The trip Baby Boomers most want to buy is …
It surprises some when I give them the raw statistic that Baby Boomers buy 80% of all leisure travel in the western world. In Australia you can put the value of our older generations’ leisure travel spend at somewhere between $3-5BN in the last 12 months.
They’re having more fun than ever before, travelling the world and seeking out experiences they haven’t had the opportunity to have in life yet. This generation is living it up, and with more wealth at their fingertips than any other generation (or any generation in history), it is high time they did.
Baby Boomer travellers are a mixed lot, though. And they can be divided into five groups using the behavioural data that our media allowed us to build…
Some want short, restful trips packed with sunshine, luxury and deck chairs. Others want longer holidays with great “value for money” options, with the sunshine, luxury and deck chairs, too.
Some want rugged overseas experiences that challenge the mind and body, taking them to places they’ve never been before, on big, heavily-planned adventures. Others want to plan it all themselves, piecing together the perfect trip as their year’s greatest goal, finding a great deal on every piece. And, finally, some want to stay close to home, but still feel a spirit of adventure wherever they go.
If these are the five big groups of Baby Boomers you can talk to and properly connect with, stop and think about your marketing activity and whether it actually does this? Let’s point it out again: This person makes up 80% of the leisure travel market.
So why, why, why does the travel advertising industry persist in delivering ads that target “all generations” in one, when there is such a compelling customer here and there is five very distinct types of people to serve.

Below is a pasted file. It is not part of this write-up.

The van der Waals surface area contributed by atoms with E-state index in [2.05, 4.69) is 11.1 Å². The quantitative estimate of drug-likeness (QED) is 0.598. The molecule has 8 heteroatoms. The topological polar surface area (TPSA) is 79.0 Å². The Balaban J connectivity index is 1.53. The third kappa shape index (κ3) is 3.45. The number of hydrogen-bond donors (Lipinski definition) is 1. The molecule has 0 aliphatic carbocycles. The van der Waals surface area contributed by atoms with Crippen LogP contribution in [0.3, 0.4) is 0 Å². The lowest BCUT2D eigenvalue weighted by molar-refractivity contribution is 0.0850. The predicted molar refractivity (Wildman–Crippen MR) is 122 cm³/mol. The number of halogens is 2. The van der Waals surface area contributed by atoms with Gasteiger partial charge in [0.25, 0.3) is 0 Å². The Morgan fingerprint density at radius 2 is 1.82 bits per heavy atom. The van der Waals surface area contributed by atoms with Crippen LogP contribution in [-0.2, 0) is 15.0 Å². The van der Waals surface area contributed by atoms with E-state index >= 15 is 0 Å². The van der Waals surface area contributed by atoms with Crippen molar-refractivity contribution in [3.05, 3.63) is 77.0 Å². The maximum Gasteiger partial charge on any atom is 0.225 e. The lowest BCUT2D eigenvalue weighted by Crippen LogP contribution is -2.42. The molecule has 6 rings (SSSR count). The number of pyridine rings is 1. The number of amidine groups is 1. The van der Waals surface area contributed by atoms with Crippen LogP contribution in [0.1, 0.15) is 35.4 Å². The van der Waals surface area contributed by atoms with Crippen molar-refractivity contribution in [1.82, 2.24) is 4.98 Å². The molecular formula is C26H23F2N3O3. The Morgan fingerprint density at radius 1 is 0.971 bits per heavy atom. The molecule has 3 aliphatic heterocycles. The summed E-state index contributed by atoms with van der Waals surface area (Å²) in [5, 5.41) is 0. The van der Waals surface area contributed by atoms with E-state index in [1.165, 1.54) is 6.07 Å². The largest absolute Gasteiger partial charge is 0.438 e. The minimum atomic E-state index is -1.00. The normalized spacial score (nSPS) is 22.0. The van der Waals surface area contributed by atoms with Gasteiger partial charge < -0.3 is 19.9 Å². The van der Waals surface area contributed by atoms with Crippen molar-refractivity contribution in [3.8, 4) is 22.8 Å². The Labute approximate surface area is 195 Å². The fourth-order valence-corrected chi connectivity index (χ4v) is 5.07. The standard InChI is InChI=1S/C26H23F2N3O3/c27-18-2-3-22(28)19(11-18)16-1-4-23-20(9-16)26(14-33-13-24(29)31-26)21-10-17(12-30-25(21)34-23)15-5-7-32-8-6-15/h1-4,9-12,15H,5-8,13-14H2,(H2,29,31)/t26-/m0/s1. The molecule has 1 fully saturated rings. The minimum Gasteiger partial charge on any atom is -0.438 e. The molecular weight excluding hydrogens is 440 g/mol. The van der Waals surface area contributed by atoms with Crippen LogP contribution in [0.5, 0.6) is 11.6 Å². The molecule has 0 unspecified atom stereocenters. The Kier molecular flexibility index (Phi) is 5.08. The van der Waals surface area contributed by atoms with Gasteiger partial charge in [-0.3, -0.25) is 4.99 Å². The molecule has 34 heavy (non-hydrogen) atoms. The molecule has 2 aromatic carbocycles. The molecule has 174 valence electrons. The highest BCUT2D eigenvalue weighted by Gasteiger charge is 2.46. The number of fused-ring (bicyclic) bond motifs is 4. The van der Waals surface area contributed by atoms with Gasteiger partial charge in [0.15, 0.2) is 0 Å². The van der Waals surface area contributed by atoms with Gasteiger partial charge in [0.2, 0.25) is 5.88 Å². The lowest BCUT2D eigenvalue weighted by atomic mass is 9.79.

And yet, when most companies stop and look at their advertising, they would find it youth centric or “mainstream” in tone. Their ad agencies profess it is a crucial part of their strategy, hoping to catch all segments with their sexy pictures of pretty 20-something couples sun-baking on cruise ships.
Is this the right move – to overlook a segment with such buying power instead trying to capture the attention of “everyone” with generic marketing. Might you be at risk of capturing the attention of no one in particular instead?
The headline of our article promised to tell you what Baby Boomers are buying in the $10 million dollars of travel deals moved through Travel at 60 this month. And it is these five things, each of which is packed to the brim with experiences and in contrast with the big Bali holiday. Long cruises, large experience-filled tours, high value package holidays, ready-to-buy and easy-to-take Australian and New Zealand trips and experiential cruises closer to home…
So, it makes sense that experiences are the voice of Travel at 60. Have you got an experience that 60 year olds should know about?